The World Wide Web is the largest shared information source. Despite the existence of search engines like Google, Yahoo!, and Bing, retrieval of specific pages or documents can be overwhelming. This is how AI makes searching for documents easy.
(Subscribe to our Today’s Cache newsletter for a quick snapshot of top 5 tech stories. Click here to subscribe for free.)
We know that Artificial intelligence (AI) recognise faces and other biometric data to find duplicates. AI also performs tasks based on voice command. But, could this technology help compare two pdf files? Here’s how AI helps do it.
How does it do it?
Researchers use document text clustering to segregate documents based on its content. They analyse the documents based on a cluster of similar words, phrases, and sentences.
This way of grouping and segregating data helps simply the extraction process need to pull relevant information, especially when the user is presented with large amounts of data.
The document clustering technique is commonly used in data analysis and mining, image analysis, data compression, and information retrieval.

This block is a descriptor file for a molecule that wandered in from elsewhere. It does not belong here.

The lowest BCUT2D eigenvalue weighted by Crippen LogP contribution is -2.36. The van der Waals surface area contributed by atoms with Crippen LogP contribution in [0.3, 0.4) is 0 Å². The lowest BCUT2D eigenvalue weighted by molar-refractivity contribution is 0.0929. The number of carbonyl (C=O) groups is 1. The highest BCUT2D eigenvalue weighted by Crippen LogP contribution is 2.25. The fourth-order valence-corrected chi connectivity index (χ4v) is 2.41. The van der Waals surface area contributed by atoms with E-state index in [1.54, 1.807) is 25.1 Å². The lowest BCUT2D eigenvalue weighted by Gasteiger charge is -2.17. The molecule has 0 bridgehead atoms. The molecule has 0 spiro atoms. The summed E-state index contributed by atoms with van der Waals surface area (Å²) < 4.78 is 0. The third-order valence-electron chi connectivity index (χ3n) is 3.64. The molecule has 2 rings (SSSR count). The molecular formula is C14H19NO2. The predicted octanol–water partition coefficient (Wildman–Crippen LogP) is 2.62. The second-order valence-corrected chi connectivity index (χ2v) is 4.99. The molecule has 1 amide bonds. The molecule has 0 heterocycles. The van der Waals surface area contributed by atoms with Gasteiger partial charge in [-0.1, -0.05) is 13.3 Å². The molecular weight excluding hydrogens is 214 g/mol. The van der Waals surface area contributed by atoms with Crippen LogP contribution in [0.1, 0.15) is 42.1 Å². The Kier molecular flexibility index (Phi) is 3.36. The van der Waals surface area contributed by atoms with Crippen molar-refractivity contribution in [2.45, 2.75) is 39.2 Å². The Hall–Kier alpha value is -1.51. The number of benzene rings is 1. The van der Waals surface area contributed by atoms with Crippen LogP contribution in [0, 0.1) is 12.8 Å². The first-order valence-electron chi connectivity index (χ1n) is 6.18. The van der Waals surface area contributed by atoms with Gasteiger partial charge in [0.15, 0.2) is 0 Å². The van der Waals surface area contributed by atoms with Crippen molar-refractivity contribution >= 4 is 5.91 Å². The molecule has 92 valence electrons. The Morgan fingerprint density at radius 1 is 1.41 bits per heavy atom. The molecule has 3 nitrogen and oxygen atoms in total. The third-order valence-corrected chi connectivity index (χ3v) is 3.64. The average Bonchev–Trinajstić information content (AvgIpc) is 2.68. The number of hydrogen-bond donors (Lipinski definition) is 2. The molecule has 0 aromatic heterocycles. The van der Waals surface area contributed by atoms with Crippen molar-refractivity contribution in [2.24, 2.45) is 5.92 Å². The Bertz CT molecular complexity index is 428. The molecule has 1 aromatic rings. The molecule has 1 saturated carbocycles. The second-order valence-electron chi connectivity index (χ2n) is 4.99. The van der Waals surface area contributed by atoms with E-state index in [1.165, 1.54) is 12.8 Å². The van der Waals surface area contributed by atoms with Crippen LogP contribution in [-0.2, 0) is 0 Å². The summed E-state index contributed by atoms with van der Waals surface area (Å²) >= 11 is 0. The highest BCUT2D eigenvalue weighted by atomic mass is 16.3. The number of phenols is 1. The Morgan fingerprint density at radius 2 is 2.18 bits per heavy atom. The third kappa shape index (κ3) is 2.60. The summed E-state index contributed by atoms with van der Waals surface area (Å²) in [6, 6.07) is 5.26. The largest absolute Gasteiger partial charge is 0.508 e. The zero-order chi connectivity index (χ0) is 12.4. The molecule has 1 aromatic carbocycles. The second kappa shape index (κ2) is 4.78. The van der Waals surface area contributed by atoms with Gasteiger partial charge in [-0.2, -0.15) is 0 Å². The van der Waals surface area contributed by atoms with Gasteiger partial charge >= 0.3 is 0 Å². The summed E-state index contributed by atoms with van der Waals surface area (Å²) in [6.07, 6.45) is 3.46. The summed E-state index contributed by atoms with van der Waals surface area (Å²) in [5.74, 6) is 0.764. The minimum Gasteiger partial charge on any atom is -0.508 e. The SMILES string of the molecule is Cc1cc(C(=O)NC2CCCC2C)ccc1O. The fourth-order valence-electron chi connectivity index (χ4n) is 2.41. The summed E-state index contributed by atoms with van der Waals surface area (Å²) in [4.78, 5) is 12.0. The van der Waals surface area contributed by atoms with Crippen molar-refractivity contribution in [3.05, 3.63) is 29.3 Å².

Where is it used?
The World Wide Web is the largest shared information source. Despite the existence of search engines like Google, Yahoo!, and Bing, retrieval of specific pages or documents can be overwhelming.
So, algorithms use one or more methods to classify documents on the web based on content. Common clustering applications include Vivismo, KartOO and DuckDuckGo.
Search result clustering involves grouping content based on parameters like hyperlinks, user’s context and web usage. The most common method employed by clustering engines is grouping of short text or snippets that hint at what the actual document contains, researchers said in a study titled ‘Web Search Result Clustering based on Heuristic Search and k-means.’
How is AI used in these applications to cluster?
There are two types of algorithms used to cluster documents – hierarchal clustering and non-hierarchal clustering.
Hierarchal clustering algorithm divides and aggregates documents in a predefined, hierarchal manner. Pairs of clusters of data objects in the hierarchy are then linked together. Although this system may be easy to read and understand, it may not be as efficient as non-hierarchal clustering. Clustering may also be difficult in cases where the data has high levels of errors.
Non-hierarchal clustering involves formation of new clusters by merging and splitting the clusters. This is a relatively faster, reliable and stable technique of clustering.